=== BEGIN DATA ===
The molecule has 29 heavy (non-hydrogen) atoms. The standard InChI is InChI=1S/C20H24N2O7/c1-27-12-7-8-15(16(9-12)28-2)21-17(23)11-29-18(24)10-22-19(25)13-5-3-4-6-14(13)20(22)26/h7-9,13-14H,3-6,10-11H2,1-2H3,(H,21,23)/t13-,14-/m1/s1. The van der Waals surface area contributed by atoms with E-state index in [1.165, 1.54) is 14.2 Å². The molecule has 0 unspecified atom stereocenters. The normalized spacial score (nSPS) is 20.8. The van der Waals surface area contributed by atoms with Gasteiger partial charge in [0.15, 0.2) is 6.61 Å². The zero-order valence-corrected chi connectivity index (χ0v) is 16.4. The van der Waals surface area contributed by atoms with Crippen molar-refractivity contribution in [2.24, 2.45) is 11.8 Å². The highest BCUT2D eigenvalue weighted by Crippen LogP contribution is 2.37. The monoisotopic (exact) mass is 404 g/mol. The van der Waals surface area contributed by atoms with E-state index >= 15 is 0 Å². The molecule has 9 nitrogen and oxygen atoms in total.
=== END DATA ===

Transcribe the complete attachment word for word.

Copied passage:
The molecule has 29 heavy (non-hydrogen) atoms. The standard InChI is InChI=1S/C20H24N2O7/c1-27-12-7-8-15(16(9-12)28-2)21-17(23)11-29-18(24)10-22-19(25)13-5-3-4-6-14(13)20(22)26/h7-9,13-14H,3-6,10-11H2,1-2H3,(H,21,23)/t13-,14-/m1/s1. The van der Waals surface area contributed by atoms with E-state index in [1.165, 1.54) is 14.2 Å². The molecule has 0 unspecified atom stereocenters. The normalized spacial score (nSPS) is 20.8. The van der Waals surface area contributed by atoms with Gasteiger partial charge in [0.15, 0.2) is 6.61 Å². The zero-order valence-corrected chi connectivity index (χ0v) is 16.4. The van der Waals surface area contributed by atoms with Crippen molar-refractivity contribution in [2.24, 2.45) is 11.8 Å². The highest BCUT2D eigenvalue weighted by Crippen LogP contribution is 2.37. The monoisotopic (exact) mass is 404 g/mol. The van der Waals surface area contributed by atoms with E-state index >= 15 is 0 Å². The molecule has 9 nitrogen and oxygen atoms in total.